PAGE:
Photo by Paul Clinton.

Photo by Paul Clinton.

Editor's note: This article is part of our ongoing coverage of special assignments in law enforcement. Read the other articles here.

If you're an officer serving a small- to medium-sized department, you may want to start a traffic-enforcement unit. One officer will get the grand idea that he or she needs a big police motorcycle to be a ticket monster. Before you raise your kickstand, understand that there's far more to forming a traffic unit than the wind in your face and bugs in your teeth.

If the chief or sheriff wants to form a traffic unit, stop and ask what kind of unit. Is this purely enforcement or is this a special events traffic detail? Will you handle parades, funeral escorts or other special events? Will you investigate serious and fatal accidents up to and including reconstruction?

There is a wide range of what a traffic unit is or can be. First and foremost, can your staffing and budget allow it? Some may have a traffic-orientated officer on each shift to handle the demanding crashes and technical questions. Can your current staffing allow all of this expertise to be placed on a different shift configuration? If so, what will the budget look like? Now, let's look at the fleet budget. Vehicles will have to be equipped and possibly assigned to the unit that will have specialized equipment needs.

Motorcycles are a different creature all together. Consider your climate. If they're going to be fair-weather assignments, what do they ride in the winter? I suggest you contact your department's insurance underwriter before you go to two-wheel land; these rates are usually a tad higher than sedan coverage. Motorcycles require special motor officer training. I don't care how great a rider you are, you'll still need motorcycle emergency vehicle operations courses to protect your staff, fleet, and legal liability.

If you're still convinced that staffing, budget, and fleet considerations can weather the idea, move to training and selection. Once you pick a model to follow, the traffic unit will require training to meet those needs. Check with your state and other police training institutes for their curriculums and recommendations. I attended the Institute of Police Traffic Management. Some states now allow local officers to investigate the weights and measures on trucking (sometimes known as commercial) enforcement. These certifications require intensive training and equipment that's very expensive. Pricing on a set of portable scales and other truck-related equipment will frighten most away.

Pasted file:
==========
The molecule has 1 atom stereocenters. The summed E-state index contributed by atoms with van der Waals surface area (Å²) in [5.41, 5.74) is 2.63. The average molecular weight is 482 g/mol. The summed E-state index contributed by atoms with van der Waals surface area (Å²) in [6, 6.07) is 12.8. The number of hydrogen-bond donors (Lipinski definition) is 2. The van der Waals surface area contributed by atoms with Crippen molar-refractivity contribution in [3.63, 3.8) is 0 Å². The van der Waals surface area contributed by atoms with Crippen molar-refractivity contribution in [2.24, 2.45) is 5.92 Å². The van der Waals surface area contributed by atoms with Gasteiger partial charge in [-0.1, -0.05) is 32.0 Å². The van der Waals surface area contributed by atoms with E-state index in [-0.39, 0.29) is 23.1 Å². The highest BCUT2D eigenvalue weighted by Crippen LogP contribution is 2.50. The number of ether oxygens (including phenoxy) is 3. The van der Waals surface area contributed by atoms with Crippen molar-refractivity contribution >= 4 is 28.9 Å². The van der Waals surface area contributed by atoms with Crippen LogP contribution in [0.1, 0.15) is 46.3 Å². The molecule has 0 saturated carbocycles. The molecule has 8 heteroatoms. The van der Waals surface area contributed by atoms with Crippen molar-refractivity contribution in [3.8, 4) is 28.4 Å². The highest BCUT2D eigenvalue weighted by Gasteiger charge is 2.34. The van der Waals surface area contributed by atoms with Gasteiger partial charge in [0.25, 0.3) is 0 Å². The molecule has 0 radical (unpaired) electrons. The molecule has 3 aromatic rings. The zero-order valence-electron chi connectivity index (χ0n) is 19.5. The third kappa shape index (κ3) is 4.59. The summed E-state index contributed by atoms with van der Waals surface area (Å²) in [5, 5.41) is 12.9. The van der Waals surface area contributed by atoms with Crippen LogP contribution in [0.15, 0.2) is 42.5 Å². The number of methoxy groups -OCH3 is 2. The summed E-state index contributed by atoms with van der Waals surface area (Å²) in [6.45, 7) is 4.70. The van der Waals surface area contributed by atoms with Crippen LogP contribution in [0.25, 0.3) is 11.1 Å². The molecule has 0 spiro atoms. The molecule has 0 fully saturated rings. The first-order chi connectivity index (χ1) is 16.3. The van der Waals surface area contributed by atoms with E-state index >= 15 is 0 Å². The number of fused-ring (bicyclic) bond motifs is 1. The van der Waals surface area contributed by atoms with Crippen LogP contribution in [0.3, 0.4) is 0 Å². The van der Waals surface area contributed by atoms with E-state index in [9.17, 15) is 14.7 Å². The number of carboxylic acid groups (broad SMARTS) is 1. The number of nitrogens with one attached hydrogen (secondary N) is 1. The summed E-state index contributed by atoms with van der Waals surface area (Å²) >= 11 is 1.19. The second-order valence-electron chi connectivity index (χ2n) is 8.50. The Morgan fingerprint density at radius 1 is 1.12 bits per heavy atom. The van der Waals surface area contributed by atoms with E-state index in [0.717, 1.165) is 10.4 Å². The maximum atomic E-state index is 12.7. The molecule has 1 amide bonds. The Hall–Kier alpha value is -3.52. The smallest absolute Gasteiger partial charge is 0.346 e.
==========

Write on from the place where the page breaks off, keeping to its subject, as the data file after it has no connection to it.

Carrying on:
Staff selection will be guided by your internal transfer polices. I would strongly suggest officers who like traffic enforcement. They understand that working parades means everyone is watching them, and their schedules are extremely flexible. Between working special events, call-outs for crashes and court time, they must be dedicated before they apply.

There's one policy you'll want to get straight before you start. All too often the traffic unit becomes the S.N.E.W. (Stuff Nobody Else Wants) Unit. If there's an escort, they give it to traffic. If there's a pothole being repaired, they give it to traffic. If there's a special event and patrol is tied up, give it to traffic.

If you're going to budget, select, train, equip, and utilize all of this for traffic, then do it. But to make them a fill-in for patrol and special events is a waste of their talent and manpower. If you do this, do it correctly and use them as they should be used.

Author

William Harvey
William Harvey

William Harvey

William "Bill" Harvey is currently serving as chief of police in south central Pennsylvania. He retired from the Savannah (Ga.) Police Department where he worked assignments in training, patrol, and CID. Harvey has more than 25 years of experience working with recruits, rookies, and FTOs.

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William "Bill" Harvey is currently serving as chief of police in south central Pennsylvania. He retired from the Savannah (Ga.) Police Department where he worked assignments in training, patrol, and CID. Harvey has more than 25 years of experience working with recruits, rookies, and FTOs.

View Bio
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